"When the Pin Hits the Shell" as written by and Earl Hicks Patterson Hood....
You can lie to your Mama, you can lie to your race
But you can't lie to nobody with that cold steel in your face.
And the same God that you're so afraid is gonna send you to hell
Is the same one you're gonna answer to when the pin hits the shell.

Your sister's been blaming everybody.
I don't blame her, man, I guess I'd do the same
If you was my brother, man, I'd probably stand by you.
But you ain't, man, so I got to go my way.
And I ain't gonna crawl upon no high horse
Cause I got thrown off of one

When I was young and I ain't no cowboy
So I ain't going where I don't belong.
It wouldn't do you no good to let you know that it damned near killed me too
So I ain't gonna mourn for you, man, now that you're gone.

Me and you, we liked our pills and our whiskey.
But you don't want your head full of either one when
The house gets quiet and dark.
Having fun used to be so damned easy,
Racing trains from Second Street to Avalon.
Take a trip down memory lane,
You don't see no friendly faces
All the houses have been painted and
Nobody knows your name.
It's enough to make a man not want
To be nobody's Daddy,
When all he thinks he's got left to hand down is guilt and shame.

And I ain't gonna crawl upon no high horse...

You can lie to your Mama, you can lie to your race
But you can't lie to nobody with that cold steel in your face.
And the same God that you're so afraid is gonna send you to hell
Is the same one you're gonna answer to when the pin hits the shell.


Lyrics submitted by Options

"When the Pin Hits the Shell" as written by John Michael Cooley

Lyrics © RAZOR & TIE DIRECT LLC

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When the Pin Hits the Shell song meanings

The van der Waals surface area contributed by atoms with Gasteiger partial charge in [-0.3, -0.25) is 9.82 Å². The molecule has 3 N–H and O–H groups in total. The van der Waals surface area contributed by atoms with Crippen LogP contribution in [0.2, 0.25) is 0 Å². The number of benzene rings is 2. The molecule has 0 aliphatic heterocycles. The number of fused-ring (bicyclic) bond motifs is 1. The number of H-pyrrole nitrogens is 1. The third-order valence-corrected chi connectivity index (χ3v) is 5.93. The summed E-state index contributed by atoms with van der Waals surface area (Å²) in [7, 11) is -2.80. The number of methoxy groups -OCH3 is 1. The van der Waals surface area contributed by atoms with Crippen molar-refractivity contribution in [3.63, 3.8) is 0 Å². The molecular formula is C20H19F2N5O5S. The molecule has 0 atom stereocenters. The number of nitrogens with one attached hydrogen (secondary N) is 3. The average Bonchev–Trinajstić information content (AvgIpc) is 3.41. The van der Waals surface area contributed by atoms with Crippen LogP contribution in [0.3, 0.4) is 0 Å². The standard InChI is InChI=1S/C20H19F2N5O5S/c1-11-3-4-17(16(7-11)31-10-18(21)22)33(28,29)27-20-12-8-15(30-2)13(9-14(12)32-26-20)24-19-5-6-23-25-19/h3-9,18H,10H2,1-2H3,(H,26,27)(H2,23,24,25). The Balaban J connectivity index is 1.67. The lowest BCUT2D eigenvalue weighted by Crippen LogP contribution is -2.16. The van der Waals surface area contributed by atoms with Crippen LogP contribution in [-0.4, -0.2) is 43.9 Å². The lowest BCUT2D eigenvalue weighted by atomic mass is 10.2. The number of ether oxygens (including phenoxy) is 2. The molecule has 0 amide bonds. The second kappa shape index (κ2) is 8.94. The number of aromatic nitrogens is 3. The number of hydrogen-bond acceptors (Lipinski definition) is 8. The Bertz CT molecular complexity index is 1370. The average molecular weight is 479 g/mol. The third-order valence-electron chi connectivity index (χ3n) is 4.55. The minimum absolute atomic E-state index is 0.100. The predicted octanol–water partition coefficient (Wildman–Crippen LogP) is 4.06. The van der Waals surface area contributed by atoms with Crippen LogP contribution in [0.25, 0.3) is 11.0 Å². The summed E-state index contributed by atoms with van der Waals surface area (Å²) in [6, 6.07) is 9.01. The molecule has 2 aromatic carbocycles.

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3 Comments

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  • +2
    Song MeaningIt's a song about a friend's suicide. A really great song and a great summary of my feelings on suicide: I'll remember you and the times we had, but I'm not gonna mourn for you cause you selfishly took your own life.

    Cooley strikes again!
    josegarciaon September 04, 2009   Link
  • 0
    General CommentJose Garcia got it right, but I figured I'd provide a little more detail. The lyrics are straightforward, but there are a few interesting twists thrown in by Cooley that are worth checking out.

    -The most interesting aspect is the distance the narrator puts between himself and the decedent. Indeed, despite the fact that they were obviously good friends who shared good times in the past, he shows no sympathy, no frustration, indeed no discernable emotion at all. He talks about the good times they shared drinking, drugging, and driving fast ("racing trains from Second Street to Avalon"). The times were inevitably replaced by serious trouble for both of them ("...damn near killed me too."). The decedent kills himself, and the narrator is surprisingly unmoved as he matter-of-factly tells his dead friend that he's going to hell for committing suicide. But this heavy moral judgment isn't brought about by the narrator's anger, desperation, or confusion at the event. The narrator admits he's in no position to pass judgment ("I gonna get up on no high horse") and even more amazingly, doesn't even feel the need to defend the friend against criticism ("If you were my brother man I'd probably stand by you/But you ain't man so I gotta go my way"). Most strikingly, he doesn't even seem moved by the death, as he states that he's not going to mourn his friend. This is all complicated by the fact that no explanation is given as to why one guy killed himself and the other didn't.

    There's enough of a tease from Cooley about the characters' past to make the audience's mind bristle with questions. What made the good times turn bad? Most importantly, why did the two characters go in two different directions? Why does he not care at all that his friend kill himself? The lack of answers is haunting.
    OldSouthon April 29, 2011   Link
  • 0
    General CommentOld South.... thanks for that outlook.
    James7766on April 04, 2017   Link

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